More To Do 

    Despite the huge amount of meaningful work already being undertaken, Charlotte aspires to do more in terms of improving the links between Community Transport and VCSE services and unlocking the full potential of these partnerships. She expressed that “we don’t make enough of that connection, and it is something that we would want to do more of”. The challenge in doing this often lies in identifying and capitalising on opportunities.  Awareness plays a big part in this. Many wider VSCE organisations may be unaware that community transport services are out there and what they do.   

    For Charlotte, the solutions can be found in establishing connections within the local voluntary sector through Voluntary and Community Sector (VCS) infrastructure organisations like VAST. She says these VCS infrastructure organisations are “the key link” because “through those organisations is where you will find networking opportunities and regular events and forums which help you connect into the [VCSE] community.” VAST, for example, facilitates networking through services such as sharing Stoke-on-Trent VCSE news and organising events for their members, such as forums. You can find VCS infrastructure organisations like VAST in other parts of the country through the National Association for Voluntary and Community Action’s (NAVCA’s) website here. The networking opportunities created by these organisations serve as the lifeblood of partnerships, facilitating the discovery of opportunities that can benefit the organisations involved and, most importantly, the individuals they aim to serve. 

    Moreover, building these connections plays a pivotal role in creating awareness of community transport within voluntary organisations, prompting wider VCSE organisations to integrate transport needs into the initial planning stages of their projects and services. This proactive approach is something Charlotte and VAST have encouraged, saying that “One thing we [VAST] explore is supporting groups to think about transport at the funding stage so that they are building in an element of funding for that.” This approach would see community transport involvement being incorporated into funding bids, which could be mutually beneficial, supporting community transport to play their role of transporting passengers, and for the wider VCSE, it ensures people can attend their valuable sessions. Ultimately, this would benefit those people who want to access services but face challenges due to a transport barrier.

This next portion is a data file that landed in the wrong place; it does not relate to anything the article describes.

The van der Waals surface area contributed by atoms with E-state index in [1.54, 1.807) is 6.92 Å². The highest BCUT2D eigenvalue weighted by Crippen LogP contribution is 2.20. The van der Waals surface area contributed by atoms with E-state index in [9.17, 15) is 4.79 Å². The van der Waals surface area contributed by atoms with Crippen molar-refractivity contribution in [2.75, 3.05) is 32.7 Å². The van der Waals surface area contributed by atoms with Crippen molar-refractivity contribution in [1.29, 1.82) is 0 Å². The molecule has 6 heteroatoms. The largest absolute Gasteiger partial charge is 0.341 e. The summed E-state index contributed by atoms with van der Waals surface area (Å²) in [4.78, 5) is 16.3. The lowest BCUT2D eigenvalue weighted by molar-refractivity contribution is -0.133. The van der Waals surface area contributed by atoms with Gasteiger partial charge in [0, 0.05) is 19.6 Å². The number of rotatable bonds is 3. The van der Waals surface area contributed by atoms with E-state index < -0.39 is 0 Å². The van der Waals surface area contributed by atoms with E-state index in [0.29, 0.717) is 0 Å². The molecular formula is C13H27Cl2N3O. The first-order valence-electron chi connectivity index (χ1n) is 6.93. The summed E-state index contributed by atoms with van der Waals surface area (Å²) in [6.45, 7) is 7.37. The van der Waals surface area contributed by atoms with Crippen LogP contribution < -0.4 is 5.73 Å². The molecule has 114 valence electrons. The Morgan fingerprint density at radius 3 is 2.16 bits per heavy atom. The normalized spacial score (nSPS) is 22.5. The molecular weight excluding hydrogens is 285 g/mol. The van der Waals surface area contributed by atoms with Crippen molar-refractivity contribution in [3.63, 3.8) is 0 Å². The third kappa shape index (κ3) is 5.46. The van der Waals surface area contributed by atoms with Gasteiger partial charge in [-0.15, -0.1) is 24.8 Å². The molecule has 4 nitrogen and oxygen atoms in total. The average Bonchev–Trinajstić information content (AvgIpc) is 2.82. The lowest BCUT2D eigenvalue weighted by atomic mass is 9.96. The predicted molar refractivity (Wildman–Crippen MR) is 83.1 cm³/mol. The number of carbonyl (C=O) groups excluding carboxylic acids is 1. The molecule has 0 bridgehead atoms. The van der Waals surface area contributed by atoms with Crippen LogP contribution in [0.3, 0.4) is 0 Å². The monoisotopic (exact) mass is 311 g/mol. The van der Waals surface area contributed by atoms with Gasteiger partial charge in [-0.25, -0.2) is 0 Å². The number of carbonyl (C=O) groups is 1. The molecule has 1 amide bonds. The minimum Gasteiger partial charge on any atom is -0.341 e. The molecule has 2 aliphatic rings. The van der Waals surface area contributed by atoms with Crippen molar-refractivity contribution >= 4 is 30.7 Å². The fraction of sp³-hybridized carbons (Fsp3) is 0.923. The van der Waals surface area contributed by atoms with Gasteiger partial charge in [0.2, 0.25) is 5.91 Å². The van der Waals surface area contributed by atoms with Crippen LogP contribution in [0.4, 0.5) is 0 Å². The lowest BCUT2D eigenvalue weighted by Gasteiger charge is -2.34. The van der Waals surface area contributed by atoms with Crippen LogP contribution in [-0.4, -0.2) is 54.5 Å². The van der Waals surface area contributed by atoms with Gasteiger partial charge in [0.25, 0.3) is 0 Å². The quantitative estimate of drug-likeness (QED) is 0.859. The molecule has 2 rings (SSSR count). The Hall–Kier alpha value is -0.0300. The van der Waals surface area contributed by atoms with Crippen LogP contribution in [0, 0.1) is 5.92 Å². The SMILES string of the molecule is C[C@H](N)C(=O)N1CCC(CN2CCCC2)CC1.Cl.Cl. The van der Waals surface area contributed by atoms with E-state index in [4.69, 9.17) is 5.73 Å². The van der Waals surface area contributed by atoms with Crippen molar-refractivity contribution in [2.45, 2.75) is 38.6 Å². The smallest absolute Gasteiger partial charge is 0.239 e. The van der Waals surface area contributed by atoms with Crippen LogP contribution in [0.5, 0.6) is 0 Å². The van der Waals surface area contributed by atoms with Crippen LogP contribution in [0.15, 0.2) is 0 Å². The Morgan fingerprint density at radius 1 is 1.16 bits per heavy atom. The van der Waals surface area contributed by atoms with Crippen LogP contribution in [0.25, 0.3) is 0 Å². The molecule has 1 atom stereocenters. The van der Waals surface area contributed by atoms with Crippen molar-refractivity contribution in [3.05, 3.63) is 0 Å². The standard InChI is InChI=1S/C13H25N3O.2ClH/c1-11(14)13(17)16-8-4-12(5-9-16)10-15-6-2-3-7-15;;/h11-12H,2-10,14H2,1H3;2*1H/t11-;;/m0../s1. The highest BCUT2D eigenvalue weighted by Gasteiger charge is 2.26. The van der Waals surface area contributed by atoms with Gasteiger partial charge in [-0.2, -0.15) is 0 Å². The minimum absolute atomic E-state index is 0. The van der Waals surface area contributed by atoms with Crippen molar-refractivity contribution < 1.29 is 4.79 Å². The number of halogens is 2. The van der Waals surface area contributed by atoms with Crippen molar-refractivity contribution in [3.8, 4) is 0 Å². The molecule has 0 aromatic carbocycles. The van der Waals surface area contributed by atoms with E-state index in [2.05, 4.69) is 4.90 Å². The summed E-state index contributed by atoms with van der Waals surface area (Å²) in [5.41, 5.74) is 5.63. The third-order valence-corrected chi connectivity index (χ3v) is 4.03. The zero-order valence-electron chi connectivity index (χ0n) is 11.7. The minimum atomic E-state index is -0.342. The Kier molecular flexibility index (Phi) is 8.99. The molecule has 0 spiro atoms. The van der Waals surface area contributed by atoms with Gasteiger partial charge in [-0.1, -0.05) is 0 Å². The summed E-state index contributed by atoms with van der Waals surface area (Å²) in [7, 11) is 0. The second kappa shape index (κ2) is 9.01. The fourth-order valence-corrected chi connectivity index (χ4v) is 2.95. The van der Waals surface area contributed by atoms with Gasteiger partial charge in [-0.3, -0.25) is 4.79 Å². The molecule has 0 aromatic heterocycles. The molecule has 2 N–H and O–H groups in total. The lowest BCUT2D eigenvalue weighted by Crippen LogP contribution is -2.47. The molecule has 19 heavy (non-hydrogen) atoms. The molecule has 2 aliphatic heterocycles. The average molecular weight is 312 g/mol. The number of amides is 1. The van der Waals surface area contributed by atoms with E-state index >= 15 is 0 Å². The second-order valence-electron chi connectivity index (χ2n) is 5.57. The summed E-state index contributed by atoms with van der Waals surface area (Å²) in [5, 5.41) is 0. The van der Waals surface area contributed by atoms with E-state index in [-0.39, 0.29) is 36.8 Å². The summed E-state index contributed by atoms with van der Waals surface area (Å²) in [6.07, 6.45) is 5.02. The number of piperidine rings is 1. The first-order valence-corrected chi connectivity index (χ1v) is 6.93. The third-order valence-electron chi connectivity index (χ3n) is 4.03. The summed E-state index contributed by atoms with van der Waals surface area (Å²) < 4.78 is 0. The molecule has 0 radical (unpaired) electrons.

Key Learnings 

    As our conversation neared its conclusion, we discussed the key learnings Charlotte had taken in her work so far. From this, two key takeaways emerged. Firstly, the importance of building a volunteer base. For Charlotte, this process extends beyond just recruitment; it hinges on making volunteers feel valued within the organisation. VAST’s strategy of bringing volunteers together, irrespective of their roles, helps forge relationships and develop a sense of team spirit among volunteers. Their work in this space helps to secure long-term volunteer retention. 

    The second learning brought the conversation back to the core topic, the pivotal role of building awareness and gaining visibility among stakeholders. Charlotte reaffirmed that “it is key to engage local partners” and just how important it is that community transport ensures that organisations in the local areas are well-informed about the services they deliver and their benefits. Building this awareness is the linchpin for unlocking partnership working and other opportunities. 

    With this, our discussion concluded. There is a lot to draw out of what we talked about. But for me, what shone through was the profound value that can be achieved through strong relationships between community transport and the voluntary sector, which lies in the potential to enhance the quality of life for individuals across communities. The projects already existing show the power of partnership and the enormous potential for transformative change when we work together to support our communities. As we progress, the sector must remain committed to fostering connections, looking out for opportunities, and ensuring no one is left behind as we build a more connected future.